Mercado Global donates masks to New York, BLM in Brooklyn
An organization based in Sunset Park is working directly with indigenous female artisans in rural Guatemala to provide masks free of charge to organizations in COVID-19 epicenters, such as Black Lives Matter in Brooklyn, local hospitals, migrant farmworkers in California, and at-risk communities in Mexico and Guatemala.
Mercado Global, a Brooklyn-based accessory brand and non-profit that empowers rural Latin American women to become entrepreneurs, produced more than 65,000 masks with most of them being donated to organizations in need.
Ruth Alvarez-DeGolia, founder and executive director of Mercado Global, talked to this paper about the organization and its initiative.
“We help indigenous women, most who haven’t had a chance to go to school and have little income,” she said. “As the pandemic started to hit New York City in early March, we quickly started shifting production to making masks and it’s been really amazing.”
Their design team is based in Industry City, and the rest of the organization is based in Guatemala.
“For our artists and staff, working from home safely producing thousands of masks and sending them to New York City where all the hospitals were still figuring out how to get masks has meant so much for our artists and our staff to be able to give back to our community that way,” said Alvarez-DeGolia.
Now the organization has been expanding and is focused on donating to other groups in need, such as migrant communities in the U.S.
“We have donated several thousand masks to migrant farm workers in California and the Black Lives Matter in Brooklyn because we are an interracial organization and work in Guatemala based specifically because of the racism that indigenous people in Guatemala face. It’s been exciting to be able to help the population we serve because right now there is a huge hunger crisis in Guatemala because the economy has totally shut down due to the pandemic.”
Mercado Global was happy to help New York when locals needed masks the most.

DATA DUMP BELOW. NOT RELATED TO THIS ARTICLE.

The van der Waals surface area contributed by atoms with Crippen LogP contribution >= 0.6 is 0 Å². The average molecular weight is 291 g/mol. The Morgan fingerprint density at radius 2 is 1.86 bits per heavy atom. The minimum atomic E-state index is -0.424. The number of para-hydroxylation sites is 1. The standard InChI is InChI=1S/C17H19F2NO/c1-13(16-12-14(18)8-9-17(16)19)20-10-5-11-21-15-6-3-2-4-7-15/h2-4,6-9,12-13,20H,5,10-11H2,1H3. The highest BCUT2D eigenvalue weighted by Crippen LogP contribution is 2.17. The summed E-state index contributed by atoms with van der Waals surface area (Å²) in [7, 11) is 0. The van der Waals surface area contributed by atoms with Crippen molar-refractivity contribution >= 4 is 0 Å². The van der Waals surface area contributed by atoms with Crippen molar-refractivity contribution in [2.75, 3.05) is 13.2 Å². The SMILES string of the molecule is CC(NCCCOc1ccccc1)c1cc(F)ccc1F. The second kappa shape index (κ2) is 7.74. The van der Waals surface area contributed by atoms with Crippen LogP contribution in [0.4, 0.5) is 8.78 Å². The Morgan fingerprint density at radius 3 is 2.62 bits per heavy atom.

“It was really exciting,” said Alvarez-DeGolia. “Guatemala is closer to New York City than Los Angeles is to New York so we were able to do it so fast. One of our clients is Levi Strauss, who donated overstocked denim that we used to make our first production of masks and it was great to be able to ship so many masks to New York hospitals.”
She also discussed their Industry City space.
“It’s a good environment for our creative and sales team where we are with a vibrant creative community and a lot of organizations,” she said. “Our whole team in Guatemala are all indigenous women and we try to bring them here when we do events for our gala and they always feel really comfortable here too which is great because there’s a large Guatemalan migrant community in Sunset Park.”
Dealing with the Black Lives Matter movement has also been an important aspect for Mercado Global, as members have dealt with racism.
“When we go to Guatemalan offices, people won’t speak to the head of operations of Guatemala because they think she’s illiterate because she’s indigenous so we have dealt with so much racism there, and we’ve been having conversations about racism there and what can we learn from the racism that the U.S. is dealing with,” said Alvarez-DeGolia.
For more information, visit mercadoglobal.org.
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